As the song goes: “You don’t know what you’ve got ‘til it has gone.” Until recently, New Zealand has enjoyed an enviable reputation as one of the least corrupt nations in the world, but it is rapidly being eroded. We were at the top of international rankings until a few years ago, but we have slid down the list. Our most important safeguards against corruption and sound democracy are being undermined. We need to take action before our reputation for good government, as our reputation for a clean, green environment, is destroyed.

Media freedom is crucial but with increasing levels of surveillance in New Zealand that freedom is being eroded. When Fairfax Media political reporter Andrea Vance revealed dozens of New Zealanders were illegally spied upon by the GCSB, an investigation ordered by the Prime Minister’s office asked for details of her movements around Parliament and her phone calls from her office. Parliamentary Services handed it over. Recently, investigative journalist Nicky Hagar won a legal case against the government after his house was raided. There is disturbing evidence that government is acting to muzzle critical media reporting.

This is also evident in other areas of society. A report last week by leading scientist Shaun Hendy cited a long list of evidence showing independent science being suppressed, and scientists targeted for speaking out, bullied or their funding withdrawn. Scientists that disagree with the government or big business on issues such as climate change, pollution of freshwater and obesity have been muzzled. This is dangerous. We need independent science for good policymaking in New Zealand.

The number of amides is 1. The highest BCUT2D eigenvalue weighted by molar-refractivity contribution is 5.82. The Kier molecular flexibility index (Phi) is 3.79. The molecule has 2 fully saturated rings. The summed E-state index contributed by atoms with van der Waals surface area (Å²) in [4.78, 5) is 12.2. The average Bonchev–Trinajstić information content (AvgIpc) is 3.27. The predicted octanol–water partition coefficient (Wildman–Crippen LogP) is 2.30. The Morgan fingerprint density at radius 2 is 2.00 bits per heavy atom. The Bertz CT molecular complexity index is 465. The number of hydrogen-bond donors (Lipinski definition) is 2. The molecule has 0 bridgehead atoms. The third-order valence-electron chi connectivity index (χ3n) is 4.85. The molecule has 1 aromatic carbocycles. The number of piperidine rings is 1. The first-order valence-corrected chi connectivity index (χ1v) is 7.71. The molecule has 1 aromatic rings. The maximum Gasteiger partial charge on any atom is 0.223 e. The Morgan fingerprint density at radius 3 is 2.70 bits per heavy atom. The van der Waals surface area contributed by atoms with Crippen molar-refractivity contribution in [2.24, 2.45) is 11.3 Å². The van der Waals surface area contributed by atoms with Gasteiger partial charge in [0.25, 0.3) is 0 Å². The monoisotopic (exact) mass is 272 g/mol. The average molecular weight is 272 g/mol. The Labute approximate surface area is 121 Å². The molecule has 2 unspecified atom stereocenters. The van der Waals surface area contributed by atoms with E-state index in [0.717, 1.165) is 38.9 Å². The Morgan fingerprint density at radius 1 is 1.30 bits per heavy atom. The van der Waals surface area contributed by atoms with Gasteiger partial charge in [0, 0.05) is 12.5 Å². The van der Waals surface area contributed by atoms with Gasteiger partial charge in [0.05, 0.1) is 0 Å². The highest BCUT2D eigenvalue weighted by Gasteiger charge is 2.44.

Secrecy and influence by big business is on the rise in other areas of policy. For example, the Trans-Pacific Partnership Agreement (TPPA) was negotiated without access to documents for six years. The government is now trying to push through the TPPA without an independent assessment of its impacts and against the views of a majority of the public who oppose the TPPA. Our democratic safeguards are being overridden.

The Official Information Act (OIA) is one of the cornerstones of our right to know, yet it has been regularly abused by the government. The high court found that the Minister of Trade has acted illegally in refusing an OIA request for information on the TPPA. Prime Minister John Key has admitted publicly that the government delays releasing requests as long as it can, when it suits it to do so politically. Earlier this year, Transparency International scolded the government for “astonishing complacency.”

The recent leaks of papers on tax havens show New Zealand has been deeply involved in facilitating tax evasion and hiding of illegal funds. It is also deeply worrying that the Prime Minister’s lawyer intervened to lobby against an investigation by the Inland Revenue Department, citing a discussion with the Prime Minister. Political influence over government policy has also been evident in other cases such as the deal with Sky City over a convention centre and political donations linked to visas.

New Zealand benefits from our reputation for low levels of corruption. Therefore, recent abuse of transparency and democracy by the government should be of concern to us all. We need to have zero tolerance for the corrosive effect of creeping corruption in our institutions. It is time to clean up our act and restore confidence in our political integrity.

Barry Coates is the former CEO of Oxfam New Zealand and is now establishing a Sustainability Programme at the University of Auckland Business School. He is next on the list of Green Party candidates to get into Parliament.